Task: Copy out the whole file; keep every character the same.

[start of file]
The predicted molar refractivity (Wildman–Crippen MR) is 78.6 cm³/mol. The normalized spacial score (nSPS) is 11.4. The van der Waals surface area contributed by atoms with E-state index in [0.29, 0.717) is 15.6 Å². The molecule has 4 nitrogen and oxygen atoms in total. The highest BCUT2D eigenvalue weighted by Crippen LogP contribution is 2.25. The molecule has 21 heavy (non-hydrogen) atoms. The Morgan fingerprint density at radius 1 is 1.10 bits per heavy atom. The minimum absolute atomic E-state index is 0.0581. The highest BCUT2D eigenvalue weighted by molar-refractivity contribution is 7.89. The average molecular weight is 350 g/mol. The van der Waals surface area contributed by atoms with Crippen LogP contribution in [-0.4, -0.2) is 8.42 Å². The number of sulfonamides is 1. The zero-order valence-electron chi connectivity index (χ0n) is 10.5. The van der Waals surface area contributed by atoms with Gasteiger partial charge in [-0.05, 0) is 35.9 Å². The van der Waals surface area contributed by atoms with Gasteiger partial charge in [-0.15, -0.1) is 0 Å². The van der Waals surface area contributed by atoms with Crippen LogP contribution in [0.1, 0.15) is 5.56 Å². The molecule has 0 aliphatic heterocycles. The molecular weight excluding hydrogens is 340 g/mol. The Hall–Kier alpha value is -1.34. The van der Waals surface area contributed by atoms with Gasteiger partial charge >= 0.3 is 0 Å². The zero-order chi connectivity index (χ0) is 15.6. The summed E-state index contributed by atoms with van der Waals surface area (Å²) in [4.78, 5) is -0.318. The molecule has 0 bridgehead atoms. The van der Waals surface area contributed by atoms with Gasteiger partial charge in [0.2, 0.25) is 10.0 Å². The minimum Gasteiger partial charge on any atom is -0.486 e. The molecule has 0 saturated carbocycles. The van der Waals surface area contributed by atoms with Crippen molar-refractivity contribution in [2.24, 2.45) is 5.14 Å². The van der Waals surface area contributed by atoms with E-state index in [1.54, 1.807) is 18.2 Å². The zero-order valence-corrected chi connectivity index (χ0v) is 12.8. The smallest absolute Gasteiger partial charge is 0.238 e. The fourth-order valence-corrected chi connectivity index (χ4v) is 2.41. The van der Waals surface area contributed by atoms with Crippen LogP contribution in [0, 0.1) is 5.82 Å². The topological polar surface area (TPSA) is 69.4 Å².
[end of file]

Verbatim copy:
The predicted molar refractivity (Wildman–Crippen MR) is 78.6 cm³/mol. The normalized spacial score (nSPS) is 11.4. The van der Waals surface area contributed by atoms with E-state index in [0.29, 0.717) is 15.6 Å². The molecule has 4 nitrogen and oxygen atoms in total. The highest BCUT2D eigenvalue weighted by Crippen LogP contribution is 2.25. The molecule has 21 heavy (non-hydrogen) atoms. The Morgan fingerprint density at radius 1 is 1.10 bits per heavy atom. The minimum absolute atomic E-state index is 0.0581. The highest BCUT2D eigenvalue weighted by molar-refractivity contribution is 7.89. The average molecular weight is 350 g/mol. The van der Waals surface area contributed by atoms with Crippen LogP contribution in [-0.4, -0.2) is 8.42 Å². The number of sulfonamides is 1. The zero-order valence-electron chi connectivity index (χ0n) is 10.5. The van der Waals surface area contributed by atoms with Gasteiger partial charge in [-0.05, 0) is 35.9 Å². The van der Waals surface area contributed by atoms with Gasteiger partial charge in [-0.15, -0.1) is 0 Å². The van der Waals surface area contributed by atoms with Crippen LogP contribution in [0.1, 0.15) is 5.56 Å². The molecule has 0 aliphatic heterocycles. The molecular weight excluding hydrogens is 340 g/mol. The Hall–Kier alpha value is -1.34. The van der Waals surface area contributed by atoms with Gasteiger partial charge >= 0.3 is 0 Å². The zero-order chi connectivity index (χ0) is 15.6. The summed E-state index contributed by atoms with van der Waals surface area (Å²) in [4.78, 5) is -0.318. The molecule has 0 bridgehead atoms. The van der Waals surface area contributed by atoms with Gasteiger partial charge in [0.2, 0.25) is 10.0 Å². The minimum Gasteiger partial charge on any atom is -0.486 e. The molecule has 0 saturated carbocycles. The van der Waals surface area contributed by atoms with Crippen molar-refractivity contribution in [2.24, 2.45) is 5.14 Å². The van der Waals surface area contributed by atoms with E-state index in [1.54, 1.807) is 18.2 Å². The zero-order valence-corrected chi connectivity index (χ0v) is 12.8. The smallest absolute Gasteiger partial charge is 0.238 e. The fourth-order valence-corrected chi connectivity index (χ4v) is 2.41. The van der Waals surface area contributed by atoms with Crippen LogP contribution in [0, 0.1) is 5.82 Å². The topological polar surface area (TPSA) is 69.4 Å².